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Senior Loneliness: Putting Down New Roots

Senior Loneliness: Putting Down New Roots

Greetings one and all…

It is a rainy and cool evening in Denver. The perfect time to relax, to reflect, and to ruminate on the lessons learned in recent weeks. The past month proved to be incredibly busy with programs, conferences, community meetings, and program creation. As a result, I had the opportunity to meet some amazing people along the way. One woman comes to mind this evening because her comments at a recent program touched my heart—and reinforced how we all long for deep, life-giving roots throughout life.

I met this woman when presenting a program at a long-term care (LTC) community. The community is one of the largest in the area with two thousand residents. As we chatted, she admitted that the recent transition from her home of 40 years to this new community is proving much harder than she ever imagined. Although there are countless opportunities to “do” things, she laments that she has no one to “be” with—family or close friends. Consequently, she feels lost, alone, and isolated. Without a life-giving sense of belonging, she feels adrift and disconnected from life. Sadly, her story is not unique. Loneliness is now recognized as a daunting challenge for elders nationwide—a challenge if not overcome reduces the quality of life for elders.

It’s ironic, eh? Feeling lonely in a crowd! However, loneliness is not a challenge reserved for elders. I encounter people of all ages at various community events and conferences. Regardless of age, I listen as people share their struggles to connect with sustaining, supportive, and caring individuals and communities. So many of us feel as if we are walking this journey of life alone at the times we need each other the most.

So, what’s to be done? How can we improve the journey? First, we must be as courageous as the woman at my program when feeling isolated—admit that we are lonely and then proactively seek to connect with other people. As a “new arrival” in a community, we long for a sense of belonging—to feel “at home” in our space and with our community. Just like the spring flowers in my garden, we must expend the effort to set new roots that will allow us to flourish where we stand. Roots that will ultimately provide us with a sense of “home”—a sense of belonging.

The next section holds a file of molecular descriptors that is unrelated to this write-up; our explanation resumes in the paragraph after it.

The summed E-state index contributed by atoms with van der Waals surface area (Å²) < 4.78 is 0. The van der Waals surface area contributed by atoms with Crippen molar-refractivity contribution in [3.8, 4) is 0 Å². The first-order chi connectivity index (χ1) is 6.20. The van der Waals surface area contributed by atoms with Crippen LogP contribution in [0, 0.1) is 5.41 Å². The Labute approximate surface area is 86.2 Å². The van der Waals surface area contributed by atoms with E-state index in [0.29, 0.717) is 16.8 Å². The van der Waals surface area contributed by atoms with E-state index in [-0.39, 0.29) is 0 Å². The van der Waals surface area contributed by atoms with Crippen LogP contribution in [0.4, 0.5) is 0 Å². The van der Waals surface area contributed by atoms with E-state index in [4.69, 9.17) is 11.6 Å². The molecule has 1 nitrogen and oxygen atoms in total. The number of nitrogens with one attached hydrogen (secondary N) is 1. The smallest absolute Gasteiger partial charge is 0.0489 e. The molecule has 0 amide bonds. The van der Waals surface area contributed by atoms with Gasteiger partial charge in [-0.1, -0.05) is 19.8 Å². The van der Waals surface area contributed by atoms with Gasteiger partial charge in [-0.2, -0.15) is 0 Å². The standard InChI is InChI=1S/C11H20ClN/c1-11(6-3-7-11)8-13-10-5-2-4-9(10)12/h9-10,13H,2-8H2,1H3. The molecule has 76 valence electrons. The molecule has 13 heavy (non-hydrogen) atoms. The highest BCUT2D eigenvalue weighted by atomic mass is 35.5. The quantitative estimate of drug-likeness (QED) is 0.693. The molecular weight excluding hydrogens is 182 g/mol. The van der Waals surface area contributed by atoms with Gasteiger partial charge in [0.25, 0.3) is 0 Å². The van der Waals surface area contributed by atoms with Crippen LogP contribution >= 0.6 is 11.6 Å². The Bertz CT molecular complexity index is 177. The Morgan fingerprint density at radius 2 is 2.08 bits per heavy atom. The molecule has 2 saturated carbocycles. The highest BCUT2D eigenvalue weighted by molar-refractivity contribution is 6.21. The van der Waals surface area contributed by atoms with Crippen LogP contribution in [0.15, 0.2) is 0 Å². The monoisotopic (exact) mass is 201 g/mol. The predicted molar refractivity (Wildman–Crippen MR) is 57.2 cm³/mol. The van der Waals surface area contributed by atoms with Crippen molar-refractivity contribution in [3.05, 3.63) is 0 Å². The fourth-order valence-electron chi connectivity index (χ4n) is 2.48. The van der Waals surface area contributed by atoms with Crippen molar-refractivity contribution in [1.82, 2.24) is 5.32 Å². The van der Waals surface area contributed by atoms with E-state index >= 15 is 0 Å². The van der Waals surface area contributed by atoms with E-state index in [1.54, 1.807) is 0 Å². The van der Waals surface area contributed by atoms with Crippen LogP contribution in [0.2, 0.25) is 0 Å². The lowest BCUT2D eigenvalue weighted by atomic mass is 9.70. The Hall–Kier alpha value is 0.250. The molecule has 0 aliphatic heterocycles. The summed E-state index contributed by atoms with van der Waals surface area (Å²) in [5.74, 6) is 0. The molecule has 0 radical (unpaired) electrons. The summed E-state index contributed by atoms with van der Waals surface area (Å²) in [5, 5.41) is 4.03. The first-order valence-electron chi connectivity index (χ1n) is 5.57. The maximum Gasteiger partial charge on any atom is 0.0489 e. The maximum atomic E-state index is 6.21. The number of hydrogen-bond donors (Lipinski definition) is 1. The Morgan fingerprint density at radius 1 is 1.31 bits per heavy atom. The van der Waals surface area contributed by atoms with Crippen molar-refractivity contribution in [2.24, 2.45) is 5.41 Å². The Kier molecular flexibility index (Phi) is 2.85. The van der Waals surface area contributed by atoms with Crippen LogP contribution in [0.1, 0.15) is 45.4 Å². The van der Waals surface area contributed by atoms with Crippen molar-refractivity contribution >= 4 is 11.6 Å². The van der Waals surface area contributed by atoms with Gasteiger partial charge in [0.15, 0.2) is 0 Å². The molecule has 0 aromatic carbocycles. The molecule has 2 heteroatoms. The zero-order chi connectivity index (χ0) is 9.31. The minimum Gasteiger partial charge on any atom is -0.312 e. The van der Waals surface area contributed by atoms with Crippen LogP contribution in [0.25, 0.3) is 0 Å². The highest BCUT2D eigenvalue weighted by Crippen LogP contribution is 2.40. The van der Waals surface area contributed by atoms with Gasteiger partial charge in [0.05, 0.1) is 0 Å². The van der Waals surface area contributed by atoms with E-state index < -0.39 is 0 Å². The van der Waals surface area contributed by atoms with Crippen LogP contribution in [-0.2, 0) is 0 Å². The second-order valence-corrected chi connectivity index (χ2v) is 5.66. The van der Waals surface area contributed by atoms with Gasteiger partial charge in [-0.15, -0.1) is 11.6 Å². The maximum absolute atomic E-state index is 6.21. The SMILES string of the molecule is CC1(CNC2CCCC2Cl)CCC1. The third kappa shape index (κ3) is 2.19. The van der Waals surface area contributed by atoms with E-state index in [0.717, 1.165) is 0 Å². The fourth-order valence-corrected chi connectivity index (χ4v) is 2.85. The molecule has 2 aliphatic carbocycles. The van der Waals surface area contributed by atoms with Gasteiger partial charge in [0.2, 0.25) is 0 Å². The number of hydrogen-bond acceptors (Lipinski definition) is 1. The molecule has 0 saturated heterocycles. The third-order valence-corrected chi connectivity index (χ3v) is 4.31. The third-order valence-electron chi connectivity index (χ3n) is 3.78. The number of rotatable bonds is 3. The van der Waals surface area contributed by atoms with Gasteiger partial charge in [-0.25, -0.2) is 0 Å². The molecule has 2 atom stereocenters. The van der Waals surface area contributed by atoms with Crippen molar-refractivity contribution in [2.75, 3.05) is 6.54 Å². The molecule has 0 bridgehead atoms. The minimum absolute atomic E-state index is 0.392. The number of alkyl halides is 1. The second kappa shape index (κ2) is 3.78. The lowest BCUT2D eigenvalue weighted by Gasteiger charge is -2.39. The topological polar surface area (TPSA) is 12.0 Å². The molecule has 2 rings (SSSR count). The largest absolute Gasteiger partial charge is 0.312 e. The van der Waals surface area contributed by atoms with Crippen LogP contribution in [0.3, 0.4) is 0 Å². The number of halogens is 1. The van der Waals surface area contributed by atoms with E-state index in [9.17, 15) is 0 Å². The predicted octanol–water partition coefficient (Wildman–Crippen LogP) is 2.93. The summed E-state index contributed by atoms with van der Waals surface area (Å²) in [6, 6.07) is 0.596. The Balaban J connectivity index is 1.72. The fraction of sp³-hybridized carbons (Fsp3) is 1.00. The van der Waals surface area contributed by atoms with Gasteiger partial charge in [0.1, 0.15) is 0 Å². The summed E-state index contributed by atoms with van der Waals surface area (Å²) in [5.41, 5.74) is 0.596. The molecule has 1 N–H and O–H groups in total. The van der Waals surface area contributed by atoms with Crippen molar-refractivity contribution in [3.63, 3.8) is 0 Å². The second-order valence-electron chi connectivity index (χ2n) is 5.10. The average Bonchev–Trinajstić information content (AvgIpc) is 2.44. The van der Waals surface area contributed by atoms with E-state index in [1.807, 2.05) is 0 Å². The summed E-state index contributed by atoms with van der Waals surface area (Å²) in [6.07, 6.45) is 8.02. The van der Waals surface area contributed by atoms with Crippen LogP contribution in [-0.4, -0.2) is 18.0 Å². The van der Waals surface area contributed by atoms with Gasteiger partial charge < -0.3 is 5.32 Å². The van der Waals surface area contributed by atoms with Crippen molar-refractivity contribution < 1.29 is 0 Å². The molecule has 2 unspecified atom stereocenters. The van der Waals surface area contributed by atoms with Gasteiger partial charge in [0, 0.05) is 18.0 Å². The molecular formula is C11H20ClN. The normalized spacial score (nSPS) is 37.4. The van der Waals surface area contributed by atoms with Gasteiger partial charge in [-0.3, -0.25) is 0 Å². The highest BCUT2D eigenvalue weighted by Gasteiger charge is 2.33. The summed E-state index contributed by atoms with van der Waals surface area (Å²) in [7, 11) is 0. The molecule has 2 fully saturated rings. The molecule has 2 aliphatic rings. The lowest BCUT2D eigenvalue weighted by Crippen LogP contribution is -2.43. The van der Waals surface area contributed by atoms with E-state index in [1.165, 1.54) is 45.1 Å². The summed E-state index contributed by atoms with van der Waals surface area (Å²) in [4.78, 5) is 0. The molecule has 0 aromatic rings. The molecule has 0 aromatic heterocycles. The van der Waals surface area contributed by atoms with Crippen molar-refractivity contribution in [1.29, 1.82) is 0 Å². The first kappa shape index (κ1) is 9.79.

Second, if we are currently well-rooted in our community, we have the opportunity (and perhaps the responsibility?) to create a welcoming and nurturing environment that literally and figuratively embraces “new arrivals.” We can invite people to set down roots—to become vital, vibrant, and beloved community members. Assuming a welcoming posture throughout life, we are a blessing to others and are ultimately blessed in the process.

Now I know that reaching out to others requires time, attention, and intention. Furthermore, we have to overcome our fear of rejection, right? Being vulnerable by opening our minds, hearts, and arms to others is a scary proposition. However, when we are courageous enough to be vulnerable, we empower others to be vulnerable as well. By so doing, we create the opportunity for heartfelt connections. Connections that generate the roots needed to solidify life-giving relationships. May we all be brave enough to be vulnerable with each other. May we reach out and connect. May we embrace each other and LIFE! By so doing, there is a high probability that isolation transforms into a deeply-rooted community. A good thing indeed.      

I look forward to the ongoing conversation. If you have specific questions or concerns related to your caregiving experience, I would love to hear from you. Until the next posting, I wish you and yours countless blessings…jane  

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